One of the reasons I loved reading The Red Tent was to imagine the woman behind what is a brusque biblical narrative. The women of the Bible are intriguing, so often mentioned as footnotes in a broader narrative. Some might say that’s because the story is patriarchal, that we’re missing […]
This week in my Pentateuch class, we looked at the 10 Commandments. They’re given twice in the Pentateuch: in Exodus 20 and in Deuteronomy 5. They’re almost word for word the some, with only one or two differences. One of those differences concerns women.
Esther is a pretty difficult book to preach. It’s set in an obscure time in history; it doesn’t mention God; it’s largely narrative with little theological reflection; and the story takes a while to get going. And on top of that, its first chapter records some pretty negative treatment of […]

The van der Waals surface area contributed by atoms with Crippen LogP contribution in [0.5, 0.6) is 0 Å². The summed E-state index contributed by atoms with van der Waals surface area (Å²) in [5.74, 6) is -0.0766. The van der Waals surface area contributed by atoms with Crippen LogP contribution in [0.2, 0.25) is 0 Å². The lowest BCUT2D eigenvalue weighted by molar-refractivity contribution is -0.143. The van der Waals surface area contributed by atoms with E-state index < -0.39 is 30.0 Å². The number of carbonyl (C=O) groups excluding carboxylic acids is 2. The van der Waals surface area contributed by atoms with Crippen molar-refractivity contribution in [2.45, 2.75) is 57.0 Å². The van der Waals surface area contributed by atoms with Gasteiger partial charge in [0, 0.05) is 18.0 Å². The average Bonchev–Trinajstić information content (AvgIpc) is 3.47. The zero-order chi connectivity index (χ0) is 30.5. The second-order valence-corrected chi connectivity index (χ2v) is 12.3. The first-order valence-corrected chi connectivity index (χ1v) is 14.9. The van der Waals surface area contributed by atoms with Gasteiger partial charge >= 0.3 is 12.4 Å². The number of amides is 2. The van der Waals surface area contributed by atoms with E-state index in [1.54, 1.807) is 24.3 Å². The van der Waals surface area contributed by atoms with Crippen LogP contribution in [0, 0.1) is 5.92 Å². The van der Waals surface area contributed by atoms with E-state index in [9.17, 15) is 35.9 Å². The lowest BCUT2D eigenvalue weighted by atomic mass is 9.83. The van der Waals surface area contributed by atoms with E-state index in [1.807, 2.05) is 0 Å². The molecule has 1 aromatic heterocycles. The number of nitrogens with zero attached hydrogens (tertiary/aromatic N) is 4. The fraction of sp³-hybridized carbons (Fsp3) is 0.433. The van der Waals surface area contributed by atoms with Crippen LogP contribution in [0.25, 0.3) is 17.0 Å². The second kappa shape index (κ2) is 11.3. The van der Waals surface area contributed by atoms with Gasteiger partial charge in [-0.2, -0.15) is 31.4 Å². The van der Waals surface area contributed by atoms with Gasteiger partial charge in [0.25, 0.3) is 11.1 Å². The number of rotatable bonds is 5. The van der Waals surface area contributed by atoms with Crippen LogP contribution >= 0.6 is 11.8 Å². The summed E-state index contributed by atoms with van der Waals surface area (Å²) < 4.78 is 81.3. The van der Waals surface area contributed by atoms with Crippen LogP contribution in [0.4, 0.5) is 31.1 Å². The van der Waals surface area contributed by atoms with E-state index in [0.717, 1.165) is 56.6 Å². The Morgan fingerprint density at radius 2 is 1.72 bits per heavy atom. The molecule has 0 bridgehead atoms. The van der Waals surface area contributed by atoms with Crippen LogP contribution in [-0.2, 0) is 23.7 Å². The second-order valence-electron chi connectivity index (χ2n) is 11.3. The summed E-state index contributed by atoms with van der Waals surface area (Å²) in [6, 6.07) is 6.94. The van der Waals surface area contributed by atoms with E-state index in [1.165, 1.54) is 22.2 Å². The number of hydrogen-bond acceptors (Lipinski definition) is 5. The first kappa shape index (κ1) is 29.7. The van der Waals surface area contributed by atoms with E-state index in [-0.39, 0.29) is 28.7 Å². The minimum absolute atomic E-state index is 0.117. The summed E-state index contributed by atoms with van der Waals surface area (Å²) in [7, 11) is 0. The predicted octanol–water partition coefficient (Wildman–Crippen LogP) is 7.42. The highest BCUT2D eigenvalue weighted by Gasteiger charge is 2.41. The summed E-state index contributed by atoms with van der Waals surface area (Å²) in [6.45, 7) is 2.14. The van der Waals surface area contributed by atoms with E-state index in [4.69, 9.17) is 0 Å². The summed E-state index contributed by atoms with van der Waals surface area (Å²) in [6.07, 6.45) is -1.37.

I’ve been reflecting on the Christa this Easter. It’s this piece of art, of a woman crucified. I started thinking about it because of this very stimulating article on the ‘Women in Theology’ blog. The author argues there that the Christa is a stunning expression of Christ’s solidarity. Some women […]
Tonight a girl from our Melbourne church asked me how a feminist can read the Bible. In particular, she wondered why the Bible treats women so negatively, as the ones who do the wrong thing. I thought it was a good question and it expresses what I think is a common perception […]
In our Pentateuch class, I was struck by Genesis 22, the story of Abraham’s would-be sacrifice of Isaac. Surely this would be the passage to compare with Jephthah’s daugher in Judges 11! Both involve the notion of child sacrifice, yet the boy is spared and the girl killed. That’s rich fodder for any […]
Summer’s almost over (at least, it feels that way in Melbourne at the moment!) and classes start back in less than two weeks which means it’s time to put my summer project to bed for a bit. I find the whole area of feminist theology fascinating and when I started […]